College Has Become an Extension of High School
According to an April issue of USA Today, 65 percent of graduating high school seniors are enrolled in universities and colleges. To some young people, college is somewhere to go while they make up their minds about what they want to do with their lives. This lack of focus is evident in their lack of academic achievement and the six-year student. I have observed many that have flunked out in their freshman year. They remain out a year or two, come back, and become very successful students. In general, adult students are becoming more prevalent in my classes. In a recent class, I had a 65-year-old who was a very successful businessman. He raised the standard of class performance. When he talked, other students listened.
The Internship or Work Experience
I have been very blessed over the years to have an excellent set of student assistants. They have been responsible for grading, student counseling, and in some cases, lecturing. They have always come back to tell me that you don't know something until you teach and experience it. They found that working with professors on teaching, extension, and research projects helped differentiate them in the marketplace. Dr. Charlie Coale and Dr. Dixie Reaves in our department have developed an outstanding internship and work experience program with leading organizations and institutions. We find this allows the students and companies to test their skills, expectations, responsibilities, and work ethics.
Television, Computers, and The Internet
According to the October 1994 issue of USA Today, the typical 18 year old watches 18,000 hours of television and goes to school 13,000 hours. I predict that the computer and Internet will replace the television in their future. I have observed that TV makes students lazy listeners. The computer and Internet are not much better by turning them into processors of information instead of thinkers. According to the May 2 issue of The Economist, the United States' secondary education is becoming second rate. I tend to agree, as writing skills are fair at best. Critical thinking skills and human interaction such as teamwork and leadership are becoming a challenge. Communicating through e-mail is easier than communicating face to face. In ten years time, this lack of communication ability could be a challenge for organizations that rely on human relation skills.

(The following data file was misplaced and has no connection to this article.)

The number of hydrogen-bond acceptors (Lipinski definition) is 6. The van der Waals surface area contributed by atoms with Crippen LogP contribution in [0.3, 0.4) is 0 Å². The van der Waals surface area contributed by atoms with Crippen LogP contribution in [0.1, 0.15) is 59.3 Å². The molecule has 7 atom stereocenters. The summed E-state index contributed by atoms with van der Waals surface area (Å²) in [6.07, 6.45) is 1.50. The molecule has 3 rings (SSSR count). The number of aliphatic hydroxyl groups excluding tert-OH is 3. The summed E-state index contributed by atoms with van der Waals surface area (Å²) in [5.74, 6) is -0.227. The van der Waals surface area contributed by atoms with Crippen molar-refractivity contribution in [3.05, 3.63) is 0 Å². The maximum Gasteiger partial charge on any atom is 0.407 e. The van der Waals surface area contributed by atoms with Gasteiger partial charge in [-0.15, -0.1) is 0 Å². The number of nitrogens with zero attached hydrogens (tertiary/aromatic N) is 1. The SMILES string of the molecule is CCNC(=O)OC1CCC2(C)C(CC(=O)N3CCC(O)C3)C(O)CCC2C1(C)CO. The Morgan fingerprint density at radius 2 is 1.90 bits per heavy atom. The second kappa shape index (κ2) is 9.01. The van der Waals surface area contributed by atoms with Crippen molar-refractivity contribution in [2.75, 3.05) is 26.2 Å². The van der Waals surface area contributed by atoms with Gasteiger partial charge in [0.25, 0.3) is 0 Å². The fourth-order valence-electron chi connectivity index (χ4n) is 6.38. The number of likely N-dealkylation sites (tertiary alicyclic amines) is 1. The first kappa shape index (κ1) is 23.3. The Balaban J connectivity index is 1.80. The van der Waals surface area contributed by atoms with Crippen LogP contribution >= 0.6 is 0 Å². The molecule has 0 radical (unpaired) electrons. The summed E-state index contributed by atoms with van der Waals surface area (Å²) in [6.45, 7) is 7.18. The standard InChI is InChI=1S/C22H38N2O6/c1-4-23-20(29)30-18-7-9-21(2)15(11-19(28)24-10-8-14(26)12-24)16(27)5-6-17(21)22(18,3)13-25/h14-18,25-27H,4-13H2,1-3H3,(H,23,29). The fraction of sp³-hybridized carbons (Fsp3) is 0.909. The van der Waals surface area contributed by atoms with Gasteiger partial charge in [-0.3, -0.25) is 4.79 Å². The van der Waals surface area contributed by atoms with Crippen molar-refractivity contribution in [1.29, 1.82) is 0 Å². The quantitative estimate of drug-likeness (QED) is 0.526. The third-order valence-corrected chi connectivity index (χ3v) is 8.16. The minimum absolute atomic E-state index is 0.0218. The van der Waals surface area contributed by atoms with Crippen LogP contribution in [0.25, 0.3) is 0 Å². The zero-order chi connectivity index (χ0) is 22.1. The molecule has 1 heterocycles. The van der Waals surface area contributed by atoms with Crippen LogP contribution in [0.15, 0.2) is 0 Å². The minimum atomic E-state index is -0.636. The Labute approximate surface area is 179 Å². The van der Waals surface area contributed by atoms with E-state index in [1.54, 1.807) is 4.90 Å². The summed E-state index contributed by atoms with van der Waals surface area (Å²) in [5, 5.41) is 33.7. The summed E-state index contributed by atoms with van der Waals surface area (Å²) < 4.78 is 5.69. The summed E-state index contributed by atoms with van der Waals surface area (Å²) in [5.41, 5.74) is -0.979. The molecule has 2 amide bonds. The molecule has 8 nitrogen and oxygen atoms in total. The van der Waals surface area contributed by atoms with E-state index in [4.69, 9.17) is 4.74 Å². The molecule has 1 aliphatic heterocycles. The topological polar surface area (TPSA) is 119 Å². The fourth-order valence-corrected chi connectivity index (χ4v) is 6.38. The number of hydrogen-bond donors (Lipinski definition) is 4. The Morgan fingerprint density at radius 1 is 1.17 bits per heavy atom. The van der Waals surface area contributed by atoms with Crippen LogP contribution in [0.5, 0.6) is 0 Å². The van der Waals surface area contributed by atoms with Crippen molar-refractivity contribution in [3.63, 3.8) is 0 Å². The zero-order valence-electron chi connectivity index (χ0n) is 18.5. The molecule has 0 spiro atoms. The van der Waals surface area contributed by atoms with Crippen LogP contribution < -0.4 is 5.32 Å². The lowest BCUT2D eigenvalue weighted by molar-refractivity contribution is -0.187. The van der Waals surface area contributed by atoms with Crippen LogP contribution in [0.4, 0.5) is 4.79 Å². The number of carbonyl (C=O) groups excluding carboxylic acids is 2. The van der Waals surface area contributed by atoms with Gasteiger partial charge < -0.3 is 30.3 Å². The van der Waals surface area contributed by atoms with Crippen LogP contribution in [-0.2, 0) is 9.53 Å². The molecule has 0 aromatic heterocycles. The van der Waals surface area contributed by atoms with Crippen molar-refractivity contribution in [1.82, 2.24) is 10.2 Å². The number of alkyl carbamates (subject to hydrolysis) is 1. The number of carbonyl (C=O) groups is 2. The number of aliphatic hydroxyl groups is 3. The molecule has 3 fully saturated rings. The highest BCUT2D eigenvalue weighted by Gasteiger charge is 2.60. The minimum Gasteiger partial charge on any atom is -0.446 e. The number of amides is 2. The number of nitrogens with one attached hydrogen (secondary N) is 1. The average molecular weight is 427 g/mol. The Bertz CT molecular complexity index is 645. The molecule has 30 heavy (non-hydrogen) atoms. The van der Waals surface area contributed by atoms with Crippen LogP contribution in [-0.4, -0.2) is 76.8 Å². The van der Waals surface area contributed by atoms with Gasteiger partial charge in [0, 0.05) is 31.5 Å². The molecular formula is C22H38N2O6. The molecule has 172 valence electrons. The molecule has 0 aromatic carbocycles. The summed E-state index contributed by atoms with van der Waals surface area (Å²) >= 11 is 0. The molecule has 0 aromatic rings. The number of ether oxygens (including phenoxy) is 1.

This article may sound as if I am angry with generation Y. But I tend to see the glass half full instead of half empty. While students may have shorter attention spans and want to be entertained, many young people still will become successful in their professional and personal lives. Many are already saving instead of relying on Social Security, working their way through college, doing volunteer work, and making an attempt to make the world better.
One of the joys of teaching is to watch undergraduate students mature and become productive citizens. Another joy is watching a student who had personal problems and flunked classes suddenly mature, correct the problem, and receive one of the top five grades in class. You can't put a dollar sign on that!